It took a couple of days in December to remember why the Bengals took Alabama left tackle Jonah Williams with the 11th pick in April.
First, there was the HBO special earlier in the week documenting the relationship between his college coach, Nick Saban, and Patriots head coach Bill Belichick. In one snippet from the Alabama pro day before the draft, Belichick could be heard asking Saban who is his best player and Saban told him, "Jonah Williams."
Then came word Thursday that Williams would be back at practice for the first time since tearing up his shoulder in a June practice. He won't be able to play against Belichick Sunday (1 p.m.-Cincinnati's Local 12) at Paul Brown Stadium or against anybody else this season, but he's preparing like he is. Not only can he tell you about Patriots linebacker Kyle Van Noy, he can tell his teammates about him.
"Their whole defense has really talented guys," Williams said before that return practice. "They run their scheme really well. They run a lot of twists and things with their defense upfront and I think they are really good at executing."
Williams developed a reputation at Alabama for his NFL-like habits that included meticulous preparation for his opponents. That certainly has translated. Before the Bengals played San Francisco in Week Two, Williams was talking to Bengals assistant offensive line coach Ben Martin about how 49ers terror Nick Bosa uses a certain move with his feet. Martin told him to put his observations in a report and that's continued each week with Williams checking out the opponents' defensive ends and submitting it to Martin.
"He's as advertised," said Martin, impressed by the pie charts that have accompanied some of Williams' weekly observations. "He's obviously very detailed. For him to take that much energy, effort and time into the Bengals is fantastic. Yeah, it's his job, but he hasn't taken the traditional injured reserve path. He's here every day. He's in the meetings. He's inquisitive. He's found a role in what has to have been a tough year for him. I can't wait to see him on the field."
Although he'll miss his rookie year, you can't miss how important he is in the Bengals' plans. Offensive line coach Jim Turner has a nice big, soft chair in his meeting room and Williams ended up in it when he arrived after the draft. He's still in it as the Bengals transition into next season.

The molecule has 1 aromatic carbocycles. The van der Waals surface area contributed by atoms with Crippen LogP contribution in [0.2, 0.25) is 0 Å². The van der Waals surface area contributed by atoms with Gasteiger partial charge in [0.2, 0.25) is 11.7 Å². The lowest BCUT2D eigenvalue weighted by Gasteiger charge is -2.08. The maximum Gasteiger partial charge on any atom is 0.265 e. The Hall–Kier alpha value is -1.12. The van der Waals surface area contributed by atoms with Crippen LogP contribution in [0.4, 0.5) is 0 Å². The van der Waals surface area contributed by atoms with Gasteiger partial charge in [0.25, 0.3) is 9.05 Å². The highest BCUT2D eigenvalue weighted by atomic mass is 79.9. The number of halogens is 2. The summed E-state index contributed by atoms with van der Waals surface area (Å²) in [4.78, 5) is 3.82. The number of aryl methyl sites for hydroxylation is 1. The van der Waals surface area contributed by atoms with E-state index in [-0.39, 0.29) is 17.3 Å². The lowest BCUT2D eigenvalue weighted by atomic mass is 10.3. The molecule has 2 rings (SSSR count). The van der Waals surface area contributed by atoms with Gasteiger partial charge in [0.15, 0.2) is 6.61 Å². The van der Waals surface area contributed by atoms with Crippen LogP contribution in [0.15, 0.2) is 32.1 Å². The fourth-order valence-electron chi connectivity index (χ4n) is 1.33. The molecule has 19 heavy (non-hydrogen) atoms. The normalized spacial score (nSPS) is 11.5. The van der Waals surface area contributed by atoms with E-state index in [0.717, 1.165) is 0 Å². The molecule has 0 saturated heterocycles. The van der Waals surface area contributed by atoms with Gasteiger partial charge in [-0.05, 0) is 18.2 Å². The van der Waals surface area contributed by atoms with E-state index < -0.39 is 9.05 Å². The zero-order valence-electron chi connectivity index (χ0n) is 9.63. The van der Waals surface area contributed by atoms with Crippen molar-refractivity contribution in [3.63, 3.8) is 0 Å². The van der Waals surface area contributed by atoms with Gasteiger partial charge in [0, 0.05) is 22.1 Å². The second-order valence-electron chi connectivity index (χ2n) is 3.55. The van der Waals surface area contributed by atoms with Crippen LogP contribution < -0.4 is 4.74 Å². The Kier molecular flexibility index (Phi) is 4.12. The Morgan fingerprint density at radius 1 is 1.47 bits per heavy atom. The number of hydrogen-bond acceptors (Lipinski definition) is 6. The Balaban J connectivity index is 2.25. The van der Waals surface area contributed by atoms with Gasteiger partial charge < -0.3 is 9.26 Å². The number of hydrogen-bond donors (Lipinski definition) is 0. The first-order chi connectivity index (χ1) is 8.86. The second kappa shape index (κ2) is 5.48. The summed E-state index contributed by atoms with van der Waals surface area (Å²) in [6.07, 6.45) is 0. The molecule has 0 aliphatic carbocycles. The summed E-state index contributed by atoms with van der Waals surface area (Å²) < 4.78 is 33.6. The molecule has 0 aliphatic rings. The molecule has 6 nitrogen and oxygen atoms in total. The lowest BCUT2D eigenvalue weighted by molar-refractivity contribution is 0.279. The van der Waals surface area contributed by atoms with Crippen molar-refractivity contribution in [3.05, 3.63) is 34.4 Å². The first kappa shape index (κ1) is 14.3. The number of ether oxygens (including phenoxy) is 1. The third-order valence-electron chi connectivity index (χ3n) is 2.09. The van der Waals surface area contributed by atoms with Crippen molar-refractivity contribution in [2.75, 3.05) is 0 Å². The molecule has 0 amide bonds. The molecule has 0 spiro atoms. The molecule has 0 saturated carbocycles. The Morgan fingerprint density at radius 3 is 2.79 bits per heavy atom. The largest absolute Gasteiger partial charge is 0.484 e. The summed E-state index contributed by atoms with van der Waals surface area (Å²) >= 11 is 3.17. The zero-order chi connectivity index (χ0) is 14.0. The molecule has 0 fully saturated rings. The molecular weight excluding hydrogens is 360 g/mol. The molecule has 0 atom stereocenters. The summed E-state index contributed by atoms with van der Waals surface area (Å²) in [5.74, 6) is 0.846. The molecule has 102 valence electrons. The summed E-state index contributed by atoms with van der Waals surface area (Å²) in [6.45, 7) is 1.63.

It doesn't look like he's going to do much else this season. He's only been cleared to do individual drills and he won't reach the six-month mark for his surgery until the last week of the year. But he had a Game Day smile on his face after Thursday's walk through.
"Yeah they were joking, 'Who's this new guy,' that type of thing," Williams said. "It's been cool. I want to be part of the O-line with my team and it's hard to feel like that when you are on the sideline watching. I'm in every meeting and watching every practice, but it's different than being out there and going through the drills and all of that stuff with your teammates, so I'm excited personally to be one of them again."
If you think it's been a tough year for everyone involved, just imagine how tough it's been for Williams.
"It's a mental battle for sure. I'd never missed a start in college, never really missed any starts in high school," he said. "I was just not used to not having that light at the end of the tunnel. It kind of gets down to not being immediate gratification, kind of saying, 'OK, well, I'm going to be here every single day. I have the same opportunity as everyone else when I go home,' so whether that applies to this year or next year, I'm going to make the most out of that and not waste a year."
Martin is a little bit uncomfortable calling him a "G.A.," short for the graduate assistant in college who does it all. Martin has been there plenty of times, from Division III to Division I and says, "We don't treat him like that." But Williams loves it because he'd be doing it anyway and he needs to do it.
"I'm here for everything. I'm here for everything the team does," Williams said. "Then I do other stuff on my own with the strength coaches and the training staff and things like that. I put as much time in as anyone else and then some, because I'm trying, but it's what I can do right now.
"Providing that to the coaches is kind of like me being a G.A. of sorts. I do try to prepare for everything, because I'm in every meeting, I'm at every practice. I have the same I-pad with the same film as everyone else on the team, so I just take it as an opportunity to take mental reps as if I were playing."
Some of his observations in what is not a lost year:
On the best defensive ends he's seen this year: "There are a lot of good ones as far as talent goes. Between Bosa and Chandler Jones, those two are pretty talented guys. That whole Niners D-line is really talented. (T.J.) Watt and (Bud) Dupree are really solid players from Pittsburgh."
On Myles Garrett, even though he didn't play last week for Cleveland and won't in two weeks: "I didn't (scout him) because he was suspended the week we were playing them. But I've watched him a lot. We played him my freshman year when we played Texas A&M, so he's been a stud since then."
On the best defensive ends he faced at Bama: "There were a lot. I played a lot of good defensive ends in the SEC. Just my last year, I played (Montez) Sweat and (Clelin) Ferrell. They were both first-round guys and are really solid players. Those are probably the two (best) guys I faced last year."
On wide receiver A.J. Green, the one player who has been sidelined almost as long as he has: "He's an awesome dude and works really hard. Pretty much every time I come in on an off day or super early or super late, he's always here working. I think it's a good example of how to handle the treatment and all that stuff."